Sunday, December 25, 2022
Wednesday, December 21, 2022
Tuesday, December 13, 2022
- I believe that at the top of the list is the economic competence afforded by the income from annual Cordyceps harvest from their regions, authorized/legitimized during early 2000s. The highland Bjops as a community are now richer than their lowland Ngaspos (hosts) who host them during the winter months when they migrate for few months. These Bjops now own a number of multi-storied buildings in urban centers such as Trongsa, Bumthang, Wangdue, Punakha, Paro, Trashigang, Mongaar etc.
- Some of the Bjops have made permanent relocations to low lands, upon becoming owners of land and other properties - thus abandoning their traditional yak rearing occupation.
- The yaks’ traditional pastureland where they use to graze has seen invasion by hundreds of pack ponies from the low lands. These ponies compete with the yaks for the scantily available grass. During one of my trips to the remote alpine regions, I have seen quarrel breakout between the yak herders and the pony drivers. The yak herders claim ownership right over the grazing space - while the pony drivers contend that their ponies cannot be denied right of nourishment. At one point I had to pay the yak herders compensation for the grass consumed by over a dozen of my pack ponies because I believed that the yak herders’ rights precedes that of the pony drivers.
- Thousands upon thousands of Cordyceps collectors storm the mountainsides during the Cordyceps collection months that illegally extend over three months. During these periods, the collectors use up huge amounts of a low-lying alpine bush called “Pam” - for use as fuel wood. This renders the topsoil barren of cover for regeneration of much needed grass for consumption by the yaks, also causing erosion over time.
- Something that I had never realized before was the fact that a large number of the yaks reared in the high mountains are owned by the monk body and the powerful and rich families in the low lands - only a limited number of the yak herders actually own the yaks they herd under extreme climactic and weather conditions. These traditional part time owners are now abandoning the occupation - for better opportunities and as a result of economic gains afforded by the cordyceps collection.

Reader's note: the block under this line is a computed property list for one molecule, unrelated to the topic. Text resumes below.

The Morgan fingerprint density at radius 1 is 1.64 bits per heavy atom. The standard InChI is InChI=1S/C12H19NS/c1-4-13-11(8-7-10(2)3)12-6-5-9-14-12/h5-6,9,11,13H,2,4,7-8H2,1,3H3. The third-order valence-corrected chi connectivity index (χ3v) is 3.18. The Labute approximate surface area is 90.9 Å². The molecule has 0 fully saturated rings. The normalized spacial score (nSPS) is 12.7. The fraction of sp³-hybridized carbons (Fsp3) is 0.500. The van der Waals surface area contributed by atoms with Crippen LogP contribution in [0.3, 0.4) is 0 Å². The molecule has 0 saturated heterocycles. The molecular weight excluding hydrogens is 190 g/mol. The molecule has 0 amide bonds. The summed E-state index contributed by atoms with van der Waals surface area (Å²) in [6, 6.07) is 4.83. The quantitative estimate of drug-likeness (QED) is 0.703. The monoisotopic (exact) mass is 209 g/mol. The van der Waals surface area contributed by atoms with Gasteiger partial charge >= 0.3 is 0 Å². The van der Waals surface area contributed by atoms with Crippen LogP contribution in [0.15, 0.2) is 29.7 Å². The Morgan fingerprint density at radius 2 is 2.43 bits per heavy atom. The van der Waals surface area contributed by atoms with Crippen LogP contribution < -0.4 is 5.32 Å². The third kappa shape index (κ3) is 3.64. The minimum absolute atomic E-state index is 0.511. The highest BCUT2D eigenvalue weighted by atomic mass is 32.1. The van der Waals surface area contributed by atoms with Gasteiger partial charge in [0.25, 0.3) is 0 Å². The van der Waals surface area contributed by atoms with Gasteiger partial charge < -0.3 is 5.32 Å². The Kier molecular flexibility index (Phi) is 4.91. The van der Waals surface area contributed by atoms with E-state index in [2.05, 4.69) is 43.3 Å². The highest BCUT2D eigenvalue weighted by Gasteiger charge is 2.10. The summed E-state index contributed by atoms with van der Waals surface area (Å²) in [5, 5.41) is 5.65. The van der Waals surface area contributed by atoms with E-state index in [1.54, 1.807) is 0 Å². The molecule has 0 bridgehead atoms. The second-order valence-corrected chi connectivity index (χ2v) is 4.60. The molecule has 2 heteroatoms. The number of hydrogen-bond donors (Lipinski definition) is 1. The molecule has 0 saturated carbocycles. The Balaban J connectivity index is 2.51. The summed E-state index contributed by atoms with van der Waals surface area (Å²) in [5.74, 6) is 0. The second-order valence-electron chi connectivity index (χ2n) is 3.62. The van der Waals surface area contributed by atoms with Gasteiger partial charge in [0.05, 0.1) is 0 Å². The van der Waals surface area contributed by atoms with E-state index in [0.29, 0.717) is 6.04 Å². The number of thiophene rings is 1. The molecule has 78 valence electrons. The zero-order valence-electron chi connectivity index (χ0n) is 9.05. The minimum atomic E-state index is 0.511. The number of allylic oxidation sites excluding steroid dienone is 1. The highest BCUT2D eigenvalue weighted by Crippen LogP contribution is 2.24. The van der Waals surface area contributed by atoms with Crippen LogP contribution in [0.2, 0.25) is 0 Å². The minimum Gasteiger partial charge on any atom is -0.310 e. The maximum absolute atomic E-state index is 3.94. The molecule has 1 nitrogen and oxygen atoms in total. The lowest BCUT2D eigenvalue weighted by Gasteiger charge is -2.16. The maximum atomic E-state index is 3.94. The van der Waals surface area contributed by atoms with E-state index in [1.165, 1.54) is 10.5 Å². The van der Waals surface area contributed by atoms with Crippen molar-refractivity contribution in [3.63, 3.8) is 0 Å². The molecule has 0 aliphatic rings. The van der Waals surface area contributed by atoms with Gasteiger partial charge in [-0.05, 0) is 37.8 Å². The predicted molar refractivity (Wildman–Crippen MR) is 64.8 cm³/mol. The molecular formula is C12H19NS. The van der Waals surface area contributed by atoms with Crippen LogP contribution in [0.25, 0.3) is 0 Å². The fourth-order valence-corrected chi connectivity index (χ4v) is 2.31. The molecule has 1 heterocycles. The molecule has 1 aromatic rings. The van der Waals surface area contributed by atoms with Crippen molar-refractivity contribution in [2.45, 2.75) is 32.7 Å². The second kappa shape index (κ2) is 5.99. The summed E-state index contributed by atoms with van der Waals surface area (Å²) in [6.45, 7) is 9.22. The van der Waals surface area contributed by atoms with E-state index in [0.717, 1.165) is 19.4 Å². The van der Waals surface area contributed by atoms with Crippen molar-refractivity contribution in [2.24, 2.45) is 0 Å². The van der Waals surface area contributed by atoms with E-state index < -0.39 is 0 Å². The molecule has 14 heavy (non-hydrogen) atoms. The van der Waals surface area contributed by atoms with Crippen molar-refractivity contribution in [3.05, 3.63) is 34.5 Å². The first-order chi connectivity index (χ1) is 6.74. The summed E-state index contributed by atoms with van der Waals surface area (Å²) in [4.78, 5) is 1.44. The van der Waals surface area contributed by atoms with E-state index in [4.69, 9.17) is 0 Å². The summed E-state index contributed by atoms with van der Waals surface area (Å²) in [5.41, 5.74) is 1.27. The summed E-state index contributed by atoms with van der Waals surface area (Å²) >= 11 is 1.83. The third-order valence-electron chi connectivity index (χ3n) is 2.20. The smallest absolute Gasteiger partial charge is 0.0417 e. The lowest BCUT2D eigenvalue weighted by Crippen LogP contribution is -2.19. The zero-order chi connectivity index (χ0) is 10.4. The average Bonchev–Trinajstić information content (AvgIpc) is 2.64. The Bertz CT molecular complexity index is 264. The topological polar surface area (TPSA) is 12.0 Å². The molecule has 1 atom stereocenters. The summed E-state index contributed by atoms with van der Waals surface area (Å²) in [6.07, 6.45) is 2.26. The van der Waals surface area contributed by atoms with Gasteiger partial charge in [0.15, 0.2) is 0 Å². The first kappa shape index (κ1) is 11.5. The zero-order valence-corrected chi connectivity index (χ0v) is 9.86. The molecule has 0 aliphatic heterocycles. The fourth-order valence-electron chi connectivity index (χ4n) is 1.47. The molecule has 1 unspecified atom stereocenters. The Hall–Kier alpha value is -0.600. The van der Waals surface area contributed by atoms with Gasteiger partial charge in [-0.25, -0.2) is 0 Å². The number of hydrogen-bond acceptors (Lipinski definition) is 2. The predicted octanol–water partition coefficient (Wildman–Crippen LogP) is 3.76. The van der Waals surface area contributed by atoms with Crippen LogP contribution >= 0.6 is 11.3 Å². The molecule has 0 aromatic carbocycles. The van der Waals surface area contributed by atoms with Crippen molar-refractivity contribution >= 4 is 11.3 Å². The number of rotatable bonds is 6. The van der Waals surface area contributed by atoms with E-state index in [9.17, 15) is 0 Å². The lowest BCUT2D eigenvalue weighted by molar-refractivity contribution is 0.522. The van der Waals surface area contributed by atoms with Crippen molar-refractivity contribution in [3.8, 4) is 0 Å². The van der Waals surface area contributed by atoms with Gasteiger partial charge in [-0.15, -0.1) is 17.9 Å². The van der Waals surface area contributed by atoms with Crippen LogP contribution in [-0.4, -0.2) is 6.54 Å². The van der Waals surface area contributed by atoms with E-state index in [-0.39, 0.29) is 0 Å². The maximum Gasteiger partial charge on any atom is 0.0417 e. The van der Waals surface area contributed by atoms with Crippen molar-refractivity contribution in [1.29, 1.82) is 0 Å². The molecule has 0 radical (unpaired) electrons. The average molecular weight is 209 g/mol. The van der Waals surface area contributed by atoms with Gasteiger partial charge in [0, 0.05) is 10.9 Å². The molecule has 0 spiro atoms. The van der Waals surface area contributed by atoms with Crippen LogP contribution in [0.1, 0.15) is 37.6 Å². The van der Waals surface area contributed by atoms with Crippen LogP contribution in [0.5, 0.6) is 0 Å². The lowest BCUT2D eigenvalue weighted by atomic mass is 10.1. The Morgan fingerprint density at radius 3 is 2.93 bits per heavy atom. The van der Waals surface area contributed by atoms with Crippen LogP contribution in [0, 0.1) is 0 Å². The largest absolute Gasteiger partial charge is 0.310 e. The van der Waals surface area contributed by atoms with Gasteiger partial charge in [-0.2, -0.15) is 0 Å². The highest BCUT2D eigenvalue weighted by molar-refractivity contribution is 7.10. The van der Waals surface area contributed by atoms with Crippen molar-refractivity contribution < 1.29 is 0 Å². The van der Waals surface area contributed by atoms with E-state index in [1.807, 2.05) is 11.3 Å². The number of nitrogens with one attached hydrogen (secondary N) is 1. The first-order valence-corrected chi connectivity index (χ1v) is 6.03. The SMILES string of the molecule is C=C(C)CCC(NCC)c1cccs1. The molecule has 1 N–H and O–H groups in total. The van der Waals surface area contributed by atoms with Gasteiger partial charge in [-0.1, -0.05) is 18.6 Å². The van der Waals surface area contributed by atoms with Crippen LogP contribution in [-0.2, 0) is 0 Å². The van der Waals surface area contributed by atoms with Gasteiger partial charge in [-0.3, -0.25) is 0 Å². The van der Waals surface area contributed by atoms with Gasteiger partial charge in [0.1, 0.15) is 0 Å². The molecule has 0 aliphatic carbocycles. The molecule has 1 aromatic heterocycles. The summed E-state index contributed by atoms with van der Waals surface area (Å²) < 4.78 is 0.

- On one of my trips to Merak’s highest peak - Mt. Jumo Koongkhar, I spent a few nights at a yak herding family’s camp. I was witness to a brutal predation on few yaks by the Black Bears - this was the first time I realized that bears were not entirely herbivores, as I had believed. I am told that this is a regular problem with the yak herders.
Saturday, December 10, 2022
Wednesday, December 7, 2022
Monday, December 5, 2022
Thursday, December 1, 2022
Monday, November 28, 2022
The recently concluded Rotary Club of Thimphu Project held in Thimphu in Wilderness Emergency Medical Treatment – a First Aid course specifically aimed at training Bhutan’s trekking guides in how to respond and treat/evacuate emergency cases in wilderness situations, was an initiative spearheaded by Rotarian Dr. James Ham, upon request by the Rotary Club of Thimphu.
The story of how this came about is a story that is rather out of the ordinary.
Rotarian Dr. James visited Bhutan during November of 2018, along with his childless wife of many years. During the visit, someone suggested that the couple visit Chimmi Lhakhang known as the Temple of Fertility. They did, and quite extraordinarily, the wife was pregnant on the first moth of the visit to the temple.
Exactly nine months later, at 6:54AM on 10th August, 2019 a healthy son weighing 5 pounds 13 ounces, 20 inches was born to the couple.
They named their son Kinley Jin Ham.
The good doctor and I worked relentlessly on the wilderness medicine project. Then, to our dismay, the scourge called COVID-19 hit the world and delayed the project indefinitely. But we did not lose hope - finally this month, after over three years of delay, the project got implemented - a meaningful project that is a collaborative work between: Rotary Club of Honolulu Sunset, Hawaii, Rotary Club of Thimphu, University of Utah, USA and the Khesar Gyalpo University of Medical Sciences (KGUMS), Thimphu.
With the conclusion of this project, we now have in-country competence to train additional guides in handling emergency cases in wilderness situation. It is planned that a continuous training program will be put in place - to train trekking guides on a regular basis.